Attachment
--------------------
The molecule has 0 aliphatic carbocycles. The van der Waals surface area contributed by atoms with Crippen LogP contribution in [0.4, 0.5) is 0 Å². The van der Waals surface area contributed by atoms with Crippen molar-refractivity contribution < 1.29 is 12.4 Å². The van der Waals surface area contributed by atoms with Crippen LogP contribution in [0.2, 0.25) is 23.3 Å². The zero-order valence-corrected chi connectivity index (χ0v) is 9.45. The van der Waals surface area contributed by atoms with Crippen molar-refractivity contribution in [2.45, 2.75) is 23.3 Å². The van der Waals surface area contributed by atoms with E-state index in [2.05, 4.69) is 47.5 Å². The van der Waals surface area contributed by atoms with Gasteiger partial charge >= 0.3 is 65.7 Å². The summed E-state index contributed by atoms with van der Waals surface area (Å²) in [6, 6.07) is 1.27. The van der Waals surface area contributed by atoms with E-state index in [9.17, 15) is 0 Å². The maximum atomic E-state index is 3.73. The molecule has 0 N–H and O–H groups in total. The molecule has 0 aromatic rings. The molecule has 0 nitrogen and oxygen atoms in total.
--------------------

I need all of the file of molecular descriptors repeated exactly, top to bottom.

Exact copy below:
The molecule has 0 aliphatic carbocycles. The van der Waals surface area contributed by atoms with Crippen LogP contribution in [0.4, 0.5) is 0 Å². The van der Waals surface area contributed by atoms with Crippen molar-refractivity contribution < 1.29 is 12.4 Å². The van der Waals surface area contributed by atoms with Crippen LogP contribution in [0.2, 0.25) is 23.3 Å². The zero-order valence-corrected chi connectivity index (χ0v) is 9.45. The van der Waals surface area contributed by atoms with Crippen molar-refractivity contribution in [2.45, 2.75) is 23.3 Å². The van der Waals surface area contributed by atoms with E-state index in [2.05, 4.69) is 47.5 Å². The van der Waals surface area contributed by atoms with Gasteiger partial charge >= 0.3 is 65.7 Å². The summed E-state index contributed by atoms with van der Waals surface area (Å²) in [6, 6.07) is 1.27. The van der Waals surface area contributed by atoms with E-state index in [9.17, 15) is 0 Å². The maximum atomic E-state index is 3.73. The molecule has 0 N–H and O–H groups in total. The molecule has 0 aromatic rings. The molecule has 0 nitrogen and oxygen atoms in total.